The Plot: Dalton Rev, 17, looks like just another transfer student to Salt River High. Except, he’s not. He’s working a job; he’s there to find out who killed Wesley Payne. Dalton, who has adopted the Lexington Cole pulp noir mystery series as his bible for life and for work, talks and acts like someone out of the novels he loves. Lucky for him, he’s living in a world that is also out of a pulp novel, a world of teenage cliques that run scams and battle (literally) for power in high school halls as adults look the other way — provided they’ve been paid off.
The Good: From the beginning, You Killed Wesley Payne is full of tough talk that is slightly over the top: “Dalton Rev thundered into the parking lot of Salt River High, a squat brick building at the top of a grassless hill that looked more like the last stop of the hopeless than a springboard to the college of your choice. His black scooter wove through groups of students waiting for the first bell, muffler growling like a defective chain saw. In Dalton’s line of work it was vital to make a good first impression, especially if by good you mean utterly intimidating.” Note, also, the hint of humor — a scooter? Really? That’s intimidating?
Salt River High has two dominant cliques: the Balls (the football team) and the Pinker Caskets (a band). There are other cliques (the Yearbook Committee, the Euclidians) as well as sub-cliques (the Sis Boom Bahs.) Cliques fight for power, have rackets (selling football tickets, knockoff iPods, yearbooks, term papers) and offer members some level of protection. It’s complex enough that the book includes a schematic as well as longer definitions of each clique. The presentation of these various high school groups is over the top and heightened.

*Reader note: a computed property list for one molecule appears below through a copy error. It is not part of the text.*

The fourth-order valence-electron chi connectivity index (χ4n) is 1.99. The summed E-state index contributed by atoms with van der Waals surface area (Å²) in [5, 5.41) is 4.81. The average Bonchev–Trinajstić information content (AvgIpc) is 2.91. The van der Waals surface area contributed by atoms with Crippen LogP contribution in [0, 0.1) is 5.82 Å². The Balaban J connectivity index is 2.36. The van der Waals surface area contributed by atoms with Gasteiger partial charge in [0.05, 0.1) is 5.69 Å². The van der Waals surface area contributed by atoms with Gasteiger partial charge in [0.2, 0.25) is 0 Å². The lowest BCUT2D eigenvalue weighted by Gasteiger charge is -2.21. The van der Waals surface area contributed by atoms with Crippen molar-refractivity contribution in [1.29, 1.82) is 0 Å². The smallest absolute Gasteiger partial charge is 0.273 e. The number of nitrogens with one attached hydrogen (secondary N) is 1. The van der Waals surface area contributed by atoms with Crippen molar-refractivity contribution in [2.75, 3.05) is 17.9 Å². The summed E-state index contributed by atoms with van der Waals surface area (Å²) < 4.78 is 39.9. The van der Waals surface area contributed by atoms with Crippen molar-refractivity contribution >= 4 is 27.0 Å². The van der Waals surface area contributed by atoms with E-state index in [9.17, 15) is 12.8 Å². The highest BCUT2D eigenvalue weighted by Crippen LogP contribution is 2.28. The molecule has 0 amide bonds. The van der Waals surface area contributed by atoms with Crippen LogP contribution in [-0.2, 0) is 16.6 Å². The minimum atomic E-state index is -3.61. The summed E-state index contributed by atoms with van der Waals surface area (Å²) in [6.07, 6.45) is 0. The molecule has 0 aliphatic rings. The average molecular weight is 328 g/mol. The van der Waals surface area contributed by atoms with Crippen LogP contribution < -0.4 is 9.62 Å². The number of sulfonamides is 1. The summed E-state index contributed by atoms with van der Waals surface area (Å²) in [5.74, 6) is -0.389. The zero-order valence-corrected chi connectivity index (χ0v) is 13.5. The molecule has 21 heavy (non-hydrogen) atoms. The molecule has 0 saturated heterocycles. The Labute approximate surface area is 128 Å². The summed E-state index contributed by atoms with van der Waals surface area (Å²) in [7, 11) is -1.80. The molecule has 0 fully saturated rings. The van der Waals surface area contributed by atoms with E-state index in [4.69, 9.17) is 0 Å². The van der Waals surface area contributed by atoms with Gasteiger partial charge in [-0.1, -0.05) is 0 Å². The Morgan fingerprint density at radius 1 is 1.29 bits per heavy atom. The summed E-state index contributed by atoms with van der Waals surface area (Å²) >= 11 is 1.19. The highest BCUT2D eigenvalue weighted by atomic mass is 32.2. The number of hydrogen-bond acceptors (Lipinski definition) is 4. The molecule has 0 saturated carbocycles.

Dalton himself is a mix of over the top (working as a private investigator for a couple years now) and grounded. The reason he began working? His older brother joined the army and his father is out of work; Dalton is helping pay the family bills. He is also saving to buy his brother body armour. Dalton is hustling, playing games as much as any clique — heck, you could say he is his own clique (the Maltese Falcons?) — but he does so not out of a desire for power but to help his family.
There is, of course, a girl; two, actually. Wesley’s sister, Macey Payne as well as Cassiopeia Jones, one of the Foxxes who seems to have some sort of connection to Dalton. What hardboiled detective story doesn’t have a love interest to distract the detective?
The writing is full of allusions and references: Dalton is named for the bouncer from his father’s favorite movie, the school snipers are the Lee Harvies, two cops are Estrada and Hutch. A glossary at the end explains some, but not all, and I’m sure I missed some. I enjoyed the writing and the style tremendously; Bookshelves of Doom observed, “In small doses, I enjoyed this book hugely.” Chasing Ray said “this is a true teen mystery, and once you give yourself up to its strange, strange world, you won’t look back.”